Type IV hypersensitivity

From Wikipedia, the free encyclopedia
  (Redirected from Type 4 hypersensitivity)
Jump to: navigation, search
Type IV hypersensitivity
Classification and external resources
MeSH D006968

Type 4 hypersensitivity is often called delayed type hypersensitivity as the reaction takes two to three days to develop. Unlike the other types, it is not antibody mediated but rather is a type of cell-mediated response.

CD4+ helper T cells recognize antigen in a complex with MHC II major histocompatibility complex on the surface of antigen-presenting cells. These can be macrophages that secrete IL-12, which stimulates the proliferation of further CD4+ Th1 cells. CD4+ T cells secrete IL-2 and interferon gamma, inducing the further release of other Th1 cytokines, thus mediating the immune response. Activated CD8+ T cells destroy target cells on contact, whereas activated macrophages produce hydrolytic enzymes and, on presentation with certain intracellular pathogens, transform into multinucleated giant cells.

Examples[edit]

Disease Target antigen Effects
allergic contact dermatitis[1] environmental chemicals (e.g., urushiol from poison ivy

oak, nickel)

epidermal necrosis, inflammation, skin rash and blisters

autoimmune myocarditis[1] myosin heavy chain protein cardiomyopathy
diabetes mellitus type 1[1] pancreatic beta cell proteins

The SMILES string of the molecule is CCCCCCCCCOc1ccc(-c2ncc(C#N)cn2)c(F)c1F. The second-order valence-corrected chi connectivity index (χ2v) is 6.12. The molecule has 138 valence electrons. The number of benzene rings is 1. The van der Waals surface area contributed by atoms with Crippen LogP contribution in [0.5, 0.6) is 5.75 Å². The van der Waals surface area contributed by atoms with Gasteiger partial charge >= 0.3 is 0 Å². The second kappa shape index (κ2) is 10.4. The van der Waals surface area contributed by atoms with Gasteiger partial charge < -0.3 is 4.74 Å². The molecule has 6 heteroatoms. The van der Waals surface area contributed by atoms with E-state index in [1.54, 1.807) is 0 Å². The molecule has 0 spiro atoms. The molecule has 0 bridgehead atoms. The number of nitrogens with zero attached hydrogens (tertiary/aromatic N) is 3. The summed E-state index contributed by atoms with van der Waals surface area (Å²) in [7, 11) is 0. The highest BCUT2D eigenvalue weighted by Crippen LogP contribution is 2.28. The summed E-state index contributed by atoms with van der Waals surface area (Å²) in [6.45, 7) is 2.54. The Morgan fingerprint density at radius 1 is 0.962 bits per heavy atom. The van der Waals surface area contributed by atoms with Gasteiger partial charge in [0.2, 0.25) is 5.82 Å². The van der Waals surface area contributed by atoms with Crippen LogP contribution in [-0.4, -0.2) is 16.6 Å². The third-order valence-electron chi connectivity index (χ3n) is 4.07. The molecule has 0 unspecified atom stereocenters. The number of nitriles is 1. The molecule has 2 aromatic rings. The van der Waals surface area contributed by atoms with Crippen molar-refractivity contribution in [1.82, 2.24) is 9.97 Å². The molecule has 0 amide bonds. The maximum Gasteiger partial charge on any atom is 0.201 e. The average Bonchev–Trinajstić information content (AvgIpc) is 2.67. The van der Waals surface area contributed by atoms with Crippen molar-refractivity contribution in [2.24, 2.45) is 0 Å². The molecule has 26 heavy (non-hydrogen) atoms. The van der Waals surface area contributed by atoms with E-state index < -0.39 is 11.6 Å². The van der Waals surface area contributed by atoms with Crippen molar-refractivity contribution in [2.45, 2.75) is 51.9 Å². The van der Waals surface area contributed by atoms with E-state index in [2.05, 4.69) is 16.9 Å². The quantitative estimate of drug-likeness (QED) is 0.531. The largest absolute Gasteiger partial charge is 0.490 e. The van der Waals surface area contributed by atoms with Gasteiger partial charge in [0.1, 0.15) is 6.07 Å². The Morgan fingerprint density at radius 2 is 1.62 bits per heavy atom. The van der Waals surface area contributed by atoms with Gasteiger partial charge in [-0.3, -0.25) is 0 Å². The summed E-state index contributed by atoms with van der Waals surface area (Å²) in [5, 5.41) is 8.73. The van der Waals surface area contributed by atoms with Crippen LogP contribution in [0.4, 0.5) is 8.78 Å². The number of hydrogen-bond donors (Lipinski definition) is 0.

(possibly insulin, glutamate decarboxylase)

Insulitis, beta cell destruction

granulomas[2] various, depending on underlying disease walled off lesion containing macrophages and other cells
some peripheral neuropathies Schwann cell antigen

neuritis, paralysis

Hashimoto's thyroiditis[1] thyroglobulin antigen

hypothyroidism, hard goiter, follicular thymitis

inflammatory bowel disease[1] enteric microbiota and/or self antigens hyperactivation of T-cells, cytokine release, recruitment of macrophages and other immune cells, inflammation
multiple sclerosis[1] myelin antigens (e.g., myelin basic protein) myelin destruction, inflammation
rheumatoid arthritis[1] possibly collagen and/or citrullinated self proteins chronic arthritis, inflammation, destruction of articular cartilage and bone
tuberculin reaction

(Mantoux test)[3]

tuberculin

induration and erythema around injection site indicates previous exposure

An example of a TB infection that came under control: M. tuberculosis are engulfed by macrophages after being identified as foreign, but due to an immuno-escape mechanism peculiar to mycobacteria, TB bacteria are able to block the fusion of their enclosing phagosome with lysosomes which would destroy the bacteria. Thereby TB can continue to replicate within macrophages. After several weeks, the immune system somehow [mechanism as yet unexplained] ramps up and, on stimulation with IFN-gamma, the macrophages become capable of killing M. tuberculosis by forming phagolysosomes and nitric oxide radicals. However the hyper-activated macrophages secrete TNF which recruits multiple monocytes into the battle. These cells differentiate into epithelioid histiocytes which wall off the infected cells, but at the cost of significant inflammation and local damage.

Some other clinical examples:

See also[edit]

References[edit]

  1. ^ a b c d e f g Kumar, Vinay; Abbas, Abul K.; Aster, Jon C. (2012-05-01). Robbins Basic Pathology. Elsevier Health Sciences. ISBN 1455737879. 
  2. ^ "Hypersensitivity reactions". www.microbiologybook.org. University of South Carolina School of Medicine - Microbiology and Immunology On-line. Retrieved 2016-05-29. 
  3. ^ "Hypersensitivity reactions". www.microbiologybook.org. Retrieved 2016-05-29. 
  4. ^ "eMedicine - Hypersensitivity Reactions, Delayed : Article by Walter Duane Hinshaw".